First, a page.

- The Washington Times - Monday, March 24, 2008


Malicious e-mail and other cyber-attacks on Tibet advocacy groups in the United States are linked to Internet servers used in past hacker intrusions that U.S. law enforcement traced to China.

The link, made on the basis of publicly available data, is the first direct evidence that the recently intensified attacks against the Tibet groups, reported by United Press International a week ago, were launched from China. But it is not clear whether or to what extent the Chinese government or military is involved.

The latest claims follow similar charges last week from the Save Darfur Coalition, a group opposing Chinese policy in Darfur, that it had been the target of intrusion attempts “which appeared to originate in China and seemed intent on subversively monitoring, probing and disrupting coalition activities.”

The recent cyber-attacks on several Tibet groups, such as the Free Tibet Campaign and Students for a Free Tibet, were analyzed by a security researcher for the SANS Internet security organization, Maarten Van Horenbeeck, who has followed for many years cyber-attacks against advocates for human rights in China, such as Tibet groups, Uighur activists and the Falun Gung.

Mr. Van Horenbeeck told UPI that the attacks used e-mails purporting to come from known associates of the victims with attachments containing malicious code — so-called Trojan horse software — that stole e-mail and contact data, passwords and other information and covertly sent it on the Internet to special command servers.

One domain address that came up as the destination for data stolen from supporters of the Students for a Free Tibet group was familiar to him. Cvnxus.8800.org has been used by hackers “again and again” over the years, he said.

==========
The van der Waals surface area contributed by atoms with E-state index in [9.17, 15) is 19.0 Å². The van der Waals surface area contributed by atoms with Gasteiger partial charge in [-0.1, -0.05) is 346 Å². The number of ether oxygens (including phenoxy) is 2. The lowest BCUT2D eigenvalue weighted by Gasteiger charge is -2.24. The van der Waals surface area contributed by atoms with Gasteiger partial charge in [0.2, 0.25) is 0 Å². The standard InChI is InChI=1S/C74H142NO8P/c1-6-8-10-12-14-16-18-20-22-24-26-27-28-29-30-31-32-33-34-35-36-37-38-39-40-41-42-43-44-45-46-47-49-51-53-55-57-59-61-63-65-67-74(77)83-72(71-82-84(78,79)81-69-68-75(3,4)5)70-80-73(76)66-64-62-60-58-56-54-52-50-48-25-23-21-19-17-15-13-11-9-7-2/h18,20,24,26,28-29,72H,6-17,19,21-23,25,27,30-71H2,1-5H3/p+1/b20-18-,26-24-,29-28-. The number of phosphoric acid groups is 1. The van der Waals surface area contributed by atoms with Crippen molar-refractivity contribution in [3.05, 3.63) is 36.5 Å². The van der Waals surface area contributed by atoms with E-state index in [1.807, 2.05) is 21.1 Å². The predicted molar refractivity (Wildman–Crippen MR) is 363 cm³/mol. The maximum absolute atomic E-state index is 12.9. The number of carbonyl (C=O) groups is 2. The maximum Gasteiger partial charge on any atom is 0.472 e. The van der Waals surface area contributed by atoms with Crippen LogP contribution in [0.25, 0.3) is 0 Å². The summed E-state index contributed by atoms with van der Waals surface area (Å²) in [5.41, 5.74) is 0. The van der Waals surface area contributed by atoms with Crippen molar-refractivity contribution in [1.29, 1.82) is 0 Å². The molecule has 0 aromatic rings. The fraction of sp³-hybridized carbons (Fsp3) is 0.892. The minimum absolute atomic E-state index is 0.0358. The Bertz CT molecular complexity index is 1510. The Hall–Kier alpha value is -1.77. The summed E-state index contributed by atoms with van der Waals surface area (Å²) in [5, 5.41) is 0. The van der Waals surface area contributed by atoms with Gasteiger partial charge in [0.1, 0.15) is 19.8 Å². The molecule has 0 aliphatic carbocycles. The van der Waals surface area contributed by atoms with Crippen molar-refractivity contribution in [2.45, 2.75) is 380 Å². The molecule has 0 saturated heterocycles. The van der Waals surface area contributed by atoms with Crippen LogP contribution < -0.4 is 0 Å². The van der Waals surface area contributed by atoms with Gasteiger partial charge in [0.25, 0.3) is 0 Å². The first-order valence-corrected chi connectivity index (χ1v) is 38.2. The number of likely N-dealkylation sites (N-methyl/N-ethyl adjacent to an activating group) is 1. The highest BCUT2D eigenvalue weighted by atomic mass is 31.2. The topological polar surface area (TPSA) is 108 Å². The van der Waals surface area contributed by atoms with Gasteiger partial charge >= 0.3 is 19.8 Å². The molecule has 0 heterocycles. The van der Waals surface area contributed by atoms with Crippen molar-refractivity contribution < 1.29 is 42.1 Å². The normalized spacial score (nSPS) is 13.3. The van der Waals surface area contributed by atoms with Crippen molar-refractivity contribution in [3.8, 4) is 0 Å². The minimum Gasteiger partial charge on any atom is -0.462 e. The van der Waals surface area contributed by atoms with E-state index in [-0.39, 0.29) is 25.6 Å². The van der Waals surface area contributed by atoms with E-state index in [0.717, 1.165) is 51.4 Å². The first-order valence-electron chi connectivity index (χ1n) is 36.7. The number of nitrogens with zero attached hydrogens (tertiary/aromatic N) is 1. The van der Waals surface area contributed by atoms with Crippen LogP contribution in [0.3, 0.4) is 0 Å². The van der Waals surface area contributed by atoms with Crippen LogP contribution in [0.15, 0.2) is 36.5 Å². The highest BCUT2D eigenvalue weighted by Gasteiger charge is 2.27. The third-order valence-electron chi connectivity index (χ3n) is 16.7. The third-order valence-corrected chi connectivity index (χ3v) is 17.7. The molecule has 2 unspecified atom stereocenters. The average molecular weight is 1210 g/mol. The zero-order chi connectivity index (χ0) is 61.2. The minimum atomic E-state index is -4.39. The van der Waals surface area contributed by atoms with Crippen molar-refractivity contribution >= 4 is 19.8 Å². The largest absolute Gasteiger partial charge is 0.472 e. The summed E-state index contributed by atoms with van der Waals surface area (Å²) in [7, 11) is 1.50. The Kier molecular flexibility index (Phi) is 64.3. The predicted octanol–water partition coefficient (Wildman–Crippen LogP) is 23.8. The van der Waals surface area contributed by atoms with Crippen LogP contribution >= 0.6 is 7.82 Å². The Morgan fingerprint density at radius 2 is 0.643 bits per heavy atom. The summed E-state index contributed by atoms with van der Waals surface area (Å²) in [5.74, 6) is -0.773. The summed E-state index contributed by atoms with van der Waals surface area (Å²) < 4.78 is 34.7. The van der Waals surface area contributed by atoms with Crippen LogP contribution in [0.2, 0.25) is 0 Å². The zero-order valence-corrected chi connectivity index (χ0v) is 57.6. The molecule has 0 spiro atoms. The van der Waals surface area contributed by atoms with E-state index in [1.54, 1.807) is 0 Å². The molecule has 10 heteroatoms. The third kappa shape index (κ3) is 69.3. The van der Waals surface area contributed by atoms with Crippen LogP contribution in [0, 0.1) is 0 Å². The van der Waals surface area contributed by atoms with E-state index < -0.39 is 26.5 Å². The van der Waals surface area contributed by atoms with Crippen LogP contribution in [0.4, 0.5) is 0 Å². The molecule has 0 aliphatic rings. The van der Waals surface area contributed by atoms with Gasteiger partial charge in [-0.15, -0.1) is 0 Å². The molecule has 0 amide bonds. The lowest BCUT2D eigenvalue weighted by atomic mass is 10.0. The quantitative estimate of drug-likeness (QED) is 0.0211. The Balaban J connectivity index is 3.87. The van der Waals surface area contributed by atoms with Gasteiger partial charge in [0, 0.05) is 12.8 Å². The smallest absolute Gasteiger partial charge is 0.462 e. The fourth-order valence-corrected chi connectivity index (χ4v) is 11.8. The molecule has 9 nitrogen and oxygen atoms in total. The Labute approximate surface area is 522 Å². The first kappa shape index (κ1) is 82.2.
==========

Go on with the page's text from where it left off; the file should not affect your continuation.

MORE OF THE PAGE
Since earlier this month, the domain has been “moving around,” he said. But until March 8, it was based on a server previously identified by the FBI as the source for an e-mail attack aimed at U.S. defense contractors launched in August, according to a report from the Air Force Association.

The link, although a narrow one, is significant because of the well-acknowledged difficulty of attributing cyber-attacks. Hackers can take control of computers, or even whole servers, without the knowledge of their owners and use them to launch attacks.

China has some of the world’s tightest government restrictions on the use of the Internet, which makes many observers skeptical that hacker gangs could operate from within China without government approval or acquiescence.

The attacks against the Tibet groups were “very professional and well-coordinated,” Mr. Van Horenbeeck said, although he said no definitive evidence linked the Chinese government to the attacks.

Some of the e-mails used highly sophisticated “social engineering techniques” to trick their victims into opening the attachment, he said.

Rather than just faking the e-mail address of an associate as the sender of a general message, these e-mails would refer to discussions the intended victim had conducted with that associate on open Internet bulletin boards or e-mail lists, Mr. Van Horenbeeck said, suggesting the hackers had done much research on individual targets.

“These were very sophisticated,” he said, adding that unlike conventional hacker attacks, these were not aimed at defacing the group7s Web site, or driving it off-line with a series of crude denial-of-service bombardments. “These attacks were designed to steal data.”

He said they might also be designed to “disrupt [the groups’] operations by making people wary of using their e-mail, which is a vital tool for their coordination.”

Some of the attacks seemed designed to undermine trust in e-mail. Last week, a security professional working with one group posted a message to a Tibet discussion list warning people to expect an uptick in e-mail and other attacks. The following day, hackers sent another mail, faked to look as if it came from the same address, containing a security document as a Word attachment. The attachment contained a Trojan horse malware package.

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